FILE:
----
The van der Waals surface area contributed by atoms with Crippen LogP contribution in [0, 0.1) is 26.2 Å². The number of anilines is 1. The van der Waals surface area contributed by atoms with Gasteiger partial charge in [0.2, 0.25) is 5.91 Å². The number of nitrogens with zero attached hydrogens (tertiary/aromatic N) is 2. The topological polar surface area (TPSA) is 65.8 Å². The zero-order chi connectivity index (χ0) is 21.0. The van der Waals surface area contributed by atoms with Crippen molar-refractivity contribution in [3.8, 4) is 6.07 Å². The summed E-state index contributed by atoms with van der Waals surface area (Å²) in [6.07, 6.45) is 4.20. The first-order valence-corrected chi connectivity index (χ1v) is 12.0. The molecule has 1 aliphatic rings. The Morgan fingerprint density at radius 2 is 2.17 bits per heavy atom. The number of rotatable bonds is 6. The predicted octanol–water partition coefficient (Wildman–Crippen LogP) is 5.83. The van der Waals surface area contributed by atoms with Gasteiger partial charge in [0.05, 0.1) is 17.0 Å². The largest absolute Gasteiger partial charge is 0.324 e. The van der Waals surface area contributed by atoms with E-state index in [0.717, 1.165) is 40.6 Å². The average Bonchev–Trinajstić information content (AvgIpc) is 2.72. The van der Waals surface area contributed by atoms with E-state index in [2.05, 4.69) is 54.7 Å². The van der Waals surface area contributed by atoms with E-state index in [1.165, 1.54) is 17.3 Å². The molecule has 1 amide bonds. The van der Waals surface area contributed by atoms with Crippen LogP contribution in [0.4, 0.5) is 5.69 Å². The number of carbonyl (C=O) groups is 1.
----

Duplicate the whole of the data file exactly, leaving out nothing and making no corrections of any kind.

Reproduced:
The van der Waals surface area contributed by atoms with Crippen LogP contribution in [0, 0.1) is 26.2 Å². The number of anilines is 1. The van der Waals surface area contributed by atoms with Gasteiger partial charge in [0.2, 0.25) is 5.91 Å². The number of nitrogens with zero attached hydrogens (tertiary/aromatic N) is 2. The topological polar surface area (TPSA) is 65.8 Å². The zero-order chi connectivity index (χ0) is 21.0. The van der Waals surface area contributed by atoms with Crippen molar-refractivity contribution in [3.8, 4) is 6.07 Å². The summed E-state index contributed by atoms with van der Waals surface area (Å²) in [6.07, 6.45) is 4.20. The first-order valence-corrected chi connectivity index (χ1v) is 12.0. The molecule has 1 aliphatic rings. The Morgan fingerprint density at radius 2 is 2.17 bits per heavy atom. The number of rotatable bonds is 6. The predicted octanol–water partition coefficient (Wildman–Crippen LogP) is 5.83. The van der Waals surface area contributed by atoms with Gasteiger partial charge in [0.05, 0.1) is 17.0 Å². The largest absolute Gasteiger partial charge is 0.324 e. The van der Waals surface area contributed by atoms with E-state index in [0.717, 1.165) is 40.6 Å². The average Bonchev–Trinajstić information content (AvgIpc) is 2.72. The van der Waals surface area contributed by atoms with E-state index in [2.05, 4.69) is 54.7 Å². The van der Waals surface area contributed by atoms with E-state index in [1.165, 1.54) is 17.3 Å². The molecule has 1 amide bonds. The van der Waals surface area contributed by atoms with Crippen LogP contribution in [0.4, 0.5) is 5.69 Å². The number of carbonyl (C=O) groups is 1.